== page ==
It's rare that I look at the lay of the land in a map and find inspiration; that goes double for city maps, which just tend to be named streets and the relative position of buildings. My copy of Perdido Street Station has a map of New Crobuzon in it. Why? The map is at best tertiary to the way the city is unveiled in the text. I don't get the feel of a city from a map; I get the feel of a city from the way it is described, the people who inhabit it, and the ways in which activity and personality intersect. It follows that the way I want to present a fictional city in play would be through description, action, and reaction--not the map.

(As an aside, I find this true of the way I actually experience urban spaces. I can't really learn about a city by reading about it, I have to walk the streets and take in the neighborhoods, residents, and unique features personally. Maps are helpful for navigation, but nothing beats being there.)

This is why I find most "city supplements" for games to be generally unhelpful for me. They tend to present information on the city block-by-block, street-by-street, keyed to a map. Worst case scenario: there will be facts and figures for things like yearly wheat consumption and excise taxation charts. I'd rather present the city through its atmosphere in play: what is happening there, who calls it home, what are the anxieties and hopes that burn eternal, etc. 

I might use smaller maps of specific locations within a city because sometimes the position of things matters. But it rarely matters at the medium-and-larger scale in my games. This is also why I don't really do dungeoncrawls or hexcrawls.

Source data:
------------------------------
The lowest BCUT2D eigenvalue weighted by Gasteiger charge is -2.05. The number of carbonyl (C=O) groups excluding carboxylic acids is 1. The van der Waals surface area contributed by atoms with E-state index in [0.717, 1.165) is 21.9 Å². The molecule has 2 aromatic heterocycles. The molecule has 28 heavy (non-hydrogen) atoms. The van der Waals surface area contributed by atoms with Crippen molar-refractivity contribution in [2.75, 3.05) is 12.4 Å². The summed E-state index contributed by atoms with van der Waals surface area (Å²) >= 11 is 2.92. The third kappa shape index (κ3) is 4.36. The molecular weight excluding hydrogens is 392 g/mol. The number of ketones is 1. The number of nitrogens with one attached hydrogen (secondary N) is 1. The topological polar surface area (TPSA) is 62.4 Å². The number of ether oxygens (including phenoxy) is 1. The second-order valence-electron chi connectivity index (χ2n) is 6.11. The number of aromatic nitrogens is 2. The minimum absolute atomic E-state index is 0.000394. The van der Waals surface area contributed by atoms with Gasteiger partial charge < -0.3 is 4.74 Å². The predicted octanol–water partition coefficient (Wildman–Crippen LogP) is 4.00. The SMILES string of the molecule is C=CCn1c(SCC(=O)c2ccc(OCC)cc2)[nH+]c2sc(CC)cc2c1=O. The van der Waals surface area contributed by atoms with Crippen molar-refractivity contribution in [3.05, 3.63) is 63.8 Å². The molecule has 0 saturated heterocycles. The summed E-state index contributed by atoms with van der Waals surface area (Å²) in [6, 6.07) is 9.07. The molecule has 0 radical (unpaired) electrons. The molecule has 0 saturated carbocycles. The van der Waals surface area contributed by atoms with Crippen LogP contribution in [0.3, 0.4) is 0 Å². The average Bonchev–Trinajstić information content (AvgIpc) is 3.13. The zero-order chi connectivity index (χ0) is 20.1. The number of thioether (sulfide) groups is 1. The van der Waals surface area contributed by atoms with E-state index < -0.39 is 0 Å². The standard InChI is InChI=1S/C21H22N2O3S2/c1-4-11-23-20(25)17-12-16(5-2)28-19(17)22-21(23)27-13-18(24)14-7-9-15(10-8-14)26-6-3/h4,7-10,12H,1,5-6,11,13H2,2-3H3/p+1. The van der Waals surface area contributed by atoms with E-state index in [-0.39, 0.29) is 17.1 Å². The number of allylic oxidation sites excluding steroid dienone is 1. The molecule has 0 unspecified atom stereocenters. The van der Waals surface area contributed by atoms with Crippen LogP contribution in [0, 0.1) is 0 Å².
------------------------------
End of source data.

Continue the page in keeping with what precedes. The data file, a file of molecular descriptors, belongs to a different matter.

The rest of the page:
For city adventures, I'm not even bothering to make a map of the city. There are practical considerations there, of course, but also that's not how I want players to discover it. I want navigating a fantasy city to be more imaginal than tactical.

Also, I'm fairly lazy and can't be bothered to make a map that big.

As an example of what I'm on about, read K. J. Bishop's The Etched City, which has one of the most evocative fantasy cities as its main setting. Note that there is no map of Ashamoil. Do you feel the absence of a map while you read?

Of course, this is just what works best for me. You might be an entirely different nexus of needs and desires. I'm not the boss of you.

Monday, July 6, 2015

Actual Play: Daughters of the Eel (part 2)

Having spotted bone-white bodies scurry just out of sight through the navigation room's window, Herman and Kahl knew they weren't alone on the prison hulk--even if the warden, guards, and prisoners were yet to be discovered. Returning to the quarter deck, the duo decided to explore the rooms beneath the navigation room. An unlocked door revealed a hallway flanked by two doors on each side, a hatch in the floor, and a doorway at the end of the hall. Faint light spilled from underneath the door at the end of the hallway; this was apparently the light they had seen aboard the ship as they approached it by sea. This room seemed to be their best bet for finding the warden, getting the lenses they had been sent to retrieve, and getting off the hulk.

The room at the end of the hallway was furnished in better style than one would expect for a ship; clearly this was the great cabin used by the prison's warden. The room contained a full bed, chests of clothing and other belongings, a desk, and perhaps most oddly, an ornate grandfather clock. (The clock seemed to be a new arrival to the room as a broken-up packing crate lay nearby.) Despite its skillful craftsmanship, there was nothing unusual about the grandfather clock...until the door to the clock's case was opened, that is. Frigid cold seemed to emanate from inside the clock. A wadded up note that appeared to have arrived with the clock perhaps explained its provenance: Just a little something to help you while away the time, Charles. Please remember that lost time is the cost of your betrayal. Love, Vanessa. (1)